"We can't give any games away," said Reynolds, who owned up to his mental error. "We've got to bring it every day. We're running out of time and our backs are against the wall. We need these wins. Tonight would have been nice to win, but we've just got to keep pushing forward. We're not out of it yet. It's getting to that point where you win or go home."
For weeks, the Brewers have spoken of "controlling their own destiny," but with Thursday's loss they now need help. Even with a weekend sweep of the Pirates at PNC Park, Milwaukee will enter the final week of the regular season on the outside of baseball's postseason picture.
"We put ourselves in this situation; we've got to get ourselves out. It starts [Friday]," said Kyle Lohse, whose solid 7 1/3-inning start went to waste. "We can't look forward and get distracted. You saw a little thing today that cost us. We can't do that stuff."
The Brewers were five outs away from a big win after Lohse carried a three-hit shutout into the decisive eighth, Jonathan Lucroy tied a Major League record for doubles by a catcher and Aramis Ramirez and Scooter Gennett delivered two-out RBIs.
Then, with one misplay, it started to get away.
Lohse had thrown 88 pitches and surrendered four singles when Brewers manager Ron Roenicke removed him with a runner at first base, one out and pinch-hitter A.J. Pierzynski coming up in the eighth. Pierzynski was 2-for-10 lifetime against Lohse, and Matt Carpenter, the batter on-deck, was 1-for-16, but Roenicke preferred new setup man Jonathan Broxton, who had not allowed a run to score in his first seven dominant appearances in a Brewers uniform.
"We were really thinking of going to him at the start of the inning," Roenicke said. "Kyle had pitched so well and his pitch count was fine, and he felt great. So we decided to let Kyle go out there but getting Broxton up along with him. Any trouble at all and then we'd go get [Lohse]."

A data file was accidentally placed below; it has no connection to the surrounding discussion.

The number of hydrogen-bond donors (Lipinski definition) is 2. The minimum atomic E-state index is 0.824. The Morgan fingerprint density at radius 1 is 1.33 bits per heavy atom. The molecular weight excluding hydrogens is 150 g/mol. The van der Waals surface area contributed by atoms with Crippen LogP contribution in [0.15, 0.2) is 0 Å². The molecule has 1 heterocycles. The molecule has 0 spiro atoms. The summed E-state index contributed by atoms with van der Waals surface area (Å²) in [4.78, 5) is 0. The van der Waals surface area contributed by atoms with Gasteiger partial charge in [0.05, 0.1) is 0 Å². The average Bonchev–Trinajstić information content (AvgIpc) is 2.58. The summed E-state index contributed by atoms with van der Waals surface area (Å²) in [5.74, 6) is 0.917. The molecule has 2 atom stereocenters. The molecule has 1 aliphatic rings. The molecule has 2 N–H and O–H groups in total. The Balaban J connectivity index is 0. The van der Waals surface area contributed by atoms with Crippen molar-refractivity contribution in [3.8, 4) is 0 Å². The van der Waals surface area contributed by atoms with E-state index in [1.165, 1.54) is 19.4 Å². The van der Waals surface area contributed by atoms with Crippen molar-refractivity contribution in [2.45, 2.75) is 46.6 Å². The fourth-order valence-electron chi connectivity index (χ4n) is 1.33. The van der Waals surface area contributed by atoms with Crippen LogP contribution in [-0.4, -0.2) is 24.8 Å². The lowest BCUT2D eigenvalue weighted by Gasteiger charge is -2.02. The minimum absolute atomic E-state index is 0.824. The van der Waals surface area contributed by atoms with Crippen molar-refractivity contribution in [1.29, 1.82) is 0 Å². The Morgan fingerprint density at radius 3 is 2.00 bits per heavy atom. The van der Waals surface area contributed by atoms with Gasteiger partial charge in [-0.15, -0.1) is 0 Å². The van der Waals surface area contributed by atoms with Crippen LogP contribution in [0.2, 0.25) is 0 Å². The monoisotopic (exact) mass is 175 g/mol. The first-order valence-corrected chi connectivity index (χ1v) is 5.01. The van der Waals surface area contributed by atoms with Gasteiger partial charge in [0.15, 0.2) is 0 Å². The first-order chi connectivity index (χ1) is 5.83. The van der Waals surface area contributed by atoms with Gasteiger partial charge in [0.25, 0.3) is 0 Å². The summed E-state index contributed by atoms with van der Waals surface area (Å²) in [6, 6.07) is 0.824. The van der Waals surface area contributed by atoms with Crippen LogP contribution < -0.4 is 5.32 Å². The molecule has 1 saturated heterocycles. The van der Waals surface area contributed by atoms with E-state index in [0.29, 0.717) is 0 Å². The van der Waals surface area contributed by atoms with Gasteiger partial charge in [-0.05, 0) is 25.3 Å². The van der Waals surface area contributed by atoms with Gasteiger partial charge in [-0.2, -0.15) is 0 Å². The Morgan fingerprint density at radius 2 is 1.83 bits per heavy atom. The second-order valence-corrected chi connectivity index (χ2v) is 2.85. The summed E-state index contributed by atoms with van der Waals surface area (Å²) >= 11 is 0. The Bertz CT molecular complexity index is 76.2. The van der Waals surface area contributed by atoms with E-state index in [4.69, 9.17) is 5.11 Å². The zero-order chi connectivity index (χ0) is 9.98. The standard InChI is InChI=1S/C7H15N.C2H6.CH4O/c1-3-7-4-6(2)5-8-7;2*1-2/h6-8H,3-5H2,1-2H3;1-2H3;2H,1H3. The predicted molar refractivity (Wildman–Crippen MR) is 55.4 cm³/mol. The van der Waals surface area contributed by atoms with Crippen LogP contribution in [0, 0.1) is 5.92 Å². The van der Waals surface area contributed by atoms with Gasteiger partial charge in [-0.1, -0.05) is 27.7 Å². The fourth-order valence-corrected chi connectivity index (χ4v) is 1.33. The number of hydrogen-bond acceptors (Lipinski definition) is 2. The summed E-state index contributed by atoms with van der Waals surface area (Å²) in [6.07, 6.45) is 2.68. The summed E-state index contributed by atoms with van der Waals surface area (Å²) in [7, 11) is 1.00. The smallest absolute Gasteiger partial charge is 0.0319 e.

Against Broxton, Pierzynski smacked a sharp grounder to Reynolds, who stepped on first base instead of throwing to second to start a potential double play. Reynolds hung his head when he realized his mistake, then watched the Cardinals rally to tie the game on two walks and two singles -- including Matt Holliday's infield hit that was first called an out, but overturned upon review of Holliday's headfirst slide.
After that call, Broxton walked Matt Adams with the bases loaded to tie the game.
"It was a crazy inning all the way around, but those two walks, they come back to haunt you," Broxton said.
The teams remained tied for an hour and a half, with the Brewers stranding runners in scoring position in the 10th, 11th and 12 innings. In the 13th, Holliday, Jhonny Peralta and Tony Cruz singled against Brewers reliever Jimmy Nelson to win the game, Cruz's one-out single rolling into center field.
The teams combined to score only 12 runs in 34 innings in the series.
"It's not the type of game that comes down to a single play," said Brewers right fielder Ryan Braun, who had two hits but struck out with a runner at second base to end the 12th inning. "We all had plenty of opportunities there in the late innings. We just weren't able to get the big hit."
Instead of beginning their series in Pittsburgh well-rested, Roenicke used every player on his expanded roster but emergency catcher Matt Pagnozzi. The Brewers' busses departed Busch Stadium at 12:45 a.m. CT, bound for the St. Louis airport and a moonlight flight to Pittsburgh.
"We'll bounce back. We'll play well [Friday]," Roenicke vowed. "Hopefully we'll get a bunch of runs so we don't go this many innings without scoring. We're getting people on base. We're getting them in scoring position. We just need some consistent at-bats and hopefully get in some runs."